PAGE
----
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Highlights in Chemical Science

News from across RSC Publishing.



Bacteria out to lunch on soil pollutants


06 November 2006

Soil-dwelling bacteria can rapidly break down organic contaminants in the environment, and now North American scientists have shown that microbes can clean up polybrominated diphenyl ethers (PBDEs). 

PBDEs are used as fire retardants in a wide range of commercial goods, but many have now been removed from the market in the US and Europe because of their neurotoxic nature. What's more, they tend to fix to soil particles and are very persistent in the environment. Biological degradation of these compounds was previously assumed to be minimal. 

Bacteria
Anne Vonderheide at the University of Cincinnati, Ohio, US, led a cross-disciplinary team of biologists, ecologists, chemists and environmental scientists from the US and Canada, who have shown that mixed bacterial cultures extracted from contaminated soils, can use PBDEs as their sole nutrient source. 'Almost complete loss of the parent compounds took place within a few minutes,' said Vonderheide.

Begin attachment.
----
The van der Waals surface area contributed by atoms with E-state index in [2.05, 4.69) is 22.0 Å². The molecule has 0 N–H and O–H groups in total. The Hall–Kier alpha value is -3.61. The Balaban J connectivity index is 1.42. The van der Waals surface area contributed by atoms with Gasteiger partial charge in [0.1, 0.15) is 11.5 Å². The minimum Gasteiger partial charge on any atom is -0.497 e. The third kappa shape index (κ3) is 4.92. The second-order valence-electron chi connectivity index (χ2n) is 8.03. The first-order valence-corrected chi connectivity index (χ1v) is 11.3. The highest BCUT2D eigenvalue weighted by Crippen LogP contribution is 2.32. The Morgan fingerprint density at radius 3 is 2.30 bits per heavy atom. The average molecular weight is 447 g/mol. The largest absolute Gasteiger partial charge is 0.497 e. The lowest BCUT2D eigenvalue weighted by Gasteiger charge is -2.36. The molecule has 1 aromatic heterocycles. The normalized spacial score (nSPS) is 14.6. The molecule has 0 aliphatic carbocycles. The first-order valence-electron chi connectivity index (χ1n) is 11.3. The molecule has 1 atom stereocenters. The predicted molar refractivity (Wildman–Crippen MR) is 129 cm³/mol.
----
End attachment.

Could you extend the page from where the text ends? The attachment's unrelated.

The speed of the microbial degradation meant that only one of the expected degradation products could be found using a combination of atomic and molecular spectrometry. Vonderheide says further study of the metabolic pathways 'would challenge even the most established and reliable instrumental techniques'. 

Vonderheide's experiments were performed in water, not in soil. In a real environment, she explained, the bacteria would be interacting with different carbon sources, organisms and many other factors that could impact their ability to degrade PDBEs. She noted that more work is needed to evaluate the situation in a natural setting. 

Michael Spencelayh

References

A P Vonderheide, S R Mueller-Spitz, J Meija, G L Welsh, K E Mueller, B K Kinkle, J R Shann and J A Caruso, J. Anal. At. Spectrom., 2006 
DOI: 10.1039/b607273a